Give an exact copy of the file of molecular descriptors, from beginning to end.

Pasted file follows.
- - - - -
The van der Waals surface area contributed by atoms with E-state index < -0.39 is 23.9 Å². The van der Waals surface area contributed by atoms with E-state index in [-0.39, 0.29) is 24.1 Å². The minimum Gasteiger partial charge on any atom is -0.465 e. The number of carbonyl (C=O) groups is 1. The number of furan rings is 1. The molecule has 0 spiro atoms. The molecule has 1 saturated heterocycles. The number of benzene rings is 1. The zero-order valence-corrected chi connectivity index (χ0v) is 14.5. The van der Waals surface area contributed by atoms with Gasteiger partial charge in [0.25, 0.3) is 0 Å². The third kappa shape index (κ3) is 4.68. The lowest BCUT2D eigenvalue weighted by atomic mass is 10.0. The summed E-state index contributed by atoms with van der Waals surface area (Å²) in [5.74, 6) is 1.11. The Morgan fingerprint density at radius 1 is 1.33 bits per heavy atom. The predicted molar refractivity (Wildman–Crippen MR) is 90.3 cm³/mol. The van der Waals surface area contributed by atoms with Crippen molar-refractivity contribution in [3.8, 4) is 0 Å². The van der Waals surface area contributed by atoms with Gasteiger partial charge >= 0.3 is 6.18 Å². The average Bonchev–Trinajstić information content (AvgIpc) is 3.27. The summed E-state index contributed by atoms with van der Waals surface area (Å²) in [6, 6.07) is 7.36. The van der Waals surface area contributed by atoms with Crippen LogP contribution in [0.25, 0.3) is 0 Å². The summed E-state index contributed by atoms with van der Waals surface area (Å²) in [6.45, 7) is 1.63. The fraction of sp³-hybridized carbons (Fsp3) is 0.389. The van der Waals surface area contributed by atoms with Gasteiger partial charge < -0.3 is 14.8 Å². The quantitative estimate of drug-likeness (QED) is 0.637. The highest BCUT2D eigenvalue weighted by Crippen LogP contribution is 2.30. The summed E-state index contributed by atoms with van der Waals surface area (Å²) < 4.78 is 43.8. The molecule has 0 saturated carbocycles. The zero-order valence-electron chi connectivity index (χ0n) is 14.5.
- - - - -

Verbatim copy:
The van der Waals surface area contributed by atoms with E-state index < -0.39 is 23.9 Å². The van der Waals surface area contributed by atoms with E-state index in [-0.39, 0.29) is 24.1 Å². The minimum Gasteiger partial charge on any atom is -0.465 e. The number of carbonyl (C=O) groups is 1. The number of furan rings is 1. The molecule has 0 spiro atoms. The molecule has 1 saturated heterocycles. The number of benzene rings is 1. The zero-order valence-corrected chi connectivity index (χ0v) is 14.5. The van der Waals surface area contributed by atoms with Gasteiger partial charge in [0.25, 0.3) is 0 Å². The third kappa shape index (κ3) is 4.68. The lowest BCUT2D eigenvalue weighted by atomic mass is 10.0. The summed E-state index contributed by atoms with van der Waals surface area (Å²) in [5.74, 6) is 1.11. The Morgan fingerprint density at radius 1 is 1.33 bits per heavy atom. The predicted molar refractivity (Wildman–Crippen MR) is 90.3 cm³/mol. The van der Waals surface area contributed by atoms with Crippen molar-refractivity contribution in [3.8, 4) is 0 Å². The van der Waals surface area contributed by atoms with Gasteiger partial charge >= 0.3 is 6.18 Å². The average Bonchev–Trinajstić information content (AvgIpc) is 3.27. The summed E-state index contributed by atoms with van der Waals surface area (Å²) in [6, 6.07) is 7.36. The van der Waals surface area contributed by atoms with Crippen LogP contribution in [0.25, 0.3) is 0 Å². The summed E-state index contributed by atoms with van der Waals surface area (Å²) in [6.45, 7) is 1.63. The fraction of sp³-hybridized carbons (Fsp3) is 0.389. The van der Waals surface area contributed by atoms with Gasteiger partial charge < -0.3 is 14.8 Å². The quantitative estimate of drug-likeness (QED) is 0.637. The highest BCUT2D eigenvalue weighted by Crippen LogP contribution is 2.30. The summed E-state index contributed by atoms with van der Waals surface area (Å²) < 4.78 is 43.8. The molecule has 0 saturated carbocycles. The zero-order valence-electron chi connectivity index (χ0n) is 14.5.